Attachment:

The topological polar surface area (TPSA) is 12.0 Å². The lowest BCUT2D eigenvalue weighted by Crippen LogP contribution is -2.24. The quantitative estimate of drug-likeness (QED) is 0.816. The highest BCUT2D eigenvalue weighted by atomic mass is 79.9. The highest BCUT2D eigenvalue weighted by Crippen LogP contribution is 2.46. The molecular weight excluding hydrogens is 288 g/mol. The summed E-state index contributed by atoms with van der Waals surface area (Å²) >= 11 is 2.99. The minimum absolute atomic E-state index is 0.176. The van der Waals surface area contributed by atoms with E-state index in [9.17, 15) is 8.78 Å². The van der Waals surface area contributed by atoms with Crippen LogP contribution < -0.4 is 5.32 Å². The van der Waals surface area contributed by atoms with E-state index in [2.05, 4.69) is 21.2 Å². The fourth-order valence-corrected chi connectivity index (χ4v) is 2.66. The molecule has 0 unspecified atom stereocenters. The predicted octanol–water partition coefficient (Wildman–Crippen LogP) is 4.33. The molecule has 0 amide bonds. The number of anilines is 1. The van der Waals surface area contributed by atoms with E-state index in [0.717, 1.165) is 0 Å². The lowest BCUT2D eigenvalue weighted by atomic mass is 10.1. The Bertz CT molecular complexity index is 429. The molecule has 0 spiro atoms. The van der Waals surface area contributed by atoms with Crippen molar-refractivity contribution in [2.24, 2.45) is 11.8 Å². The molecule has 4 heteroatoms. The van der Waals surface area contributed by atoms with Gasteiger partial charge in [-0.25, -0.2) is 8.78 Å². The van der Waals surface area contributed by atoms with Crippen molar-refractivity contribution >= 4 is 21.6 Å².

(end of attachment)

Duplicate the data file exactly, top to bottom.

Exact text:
The topological polar surface area (TPSA) is 12.0 Å². The lowest BCUT2D eigenvalue weighted by Crippen LogP contribution is -2.24. The quantitative estimate of drug-likeness (QED) is 0.816. The highest BCUT2D eigenvalue weighted by atomic mass is 79.9. The highest BCUT2D eigenvalue weighted by Crippen LogP contribution is 2.46. The molecular weight excluding hydrogens is 288 g/mol. The summed E-state index contributed by atoms with van der Waals surface area (Å²) >= 11 is 2.99. The minimum absolute atomic E-state index is 0.176. The van der Waals surface area contributed by atoms with E-state index in [9.17, 15) is 8.78 Å². The van der Waals surface area contributed by atoms with Crippen LogP contribution < -0.4 is 5.32 Å². The van der Waals surface area contributed by atoms with E-state index in [2.05, 4.69) is 21.2 Å². The fourth-order valence-corrected chi connectivity index (χ4v) is 2.66. The molecule has 0 unspecified atom stereocenters. The predicted octanol–water partition coefficient (Wildman–Crippen LogP) is 4.33. The molecule has 0 amide bonds. The number of anilines is 1. The van der Waals surface area contributed by atoms with E-state index in [0.717, 1.165) is 0 Å². The lowest BCUT2D eigenvalue weighted by atomic mass is 10.1. The Bertz CT molecular complexity index is 429. The molecule has 0 spiro atoms. The van der Waals surface area contributed by atoms with Crippen molar-refractivity contribution in [2.24, 2.45) is 11.8 Å². The molecule has 4 heteroatoms. The van der Waals surface area contributed by atoms with Gasteiger partial charge in [-0.25, -0.2) is 8.78 Å². The van der Waals surface area contributed by atoms with Crippen molar-refractivity contribution >= 4 is 21.6 Å².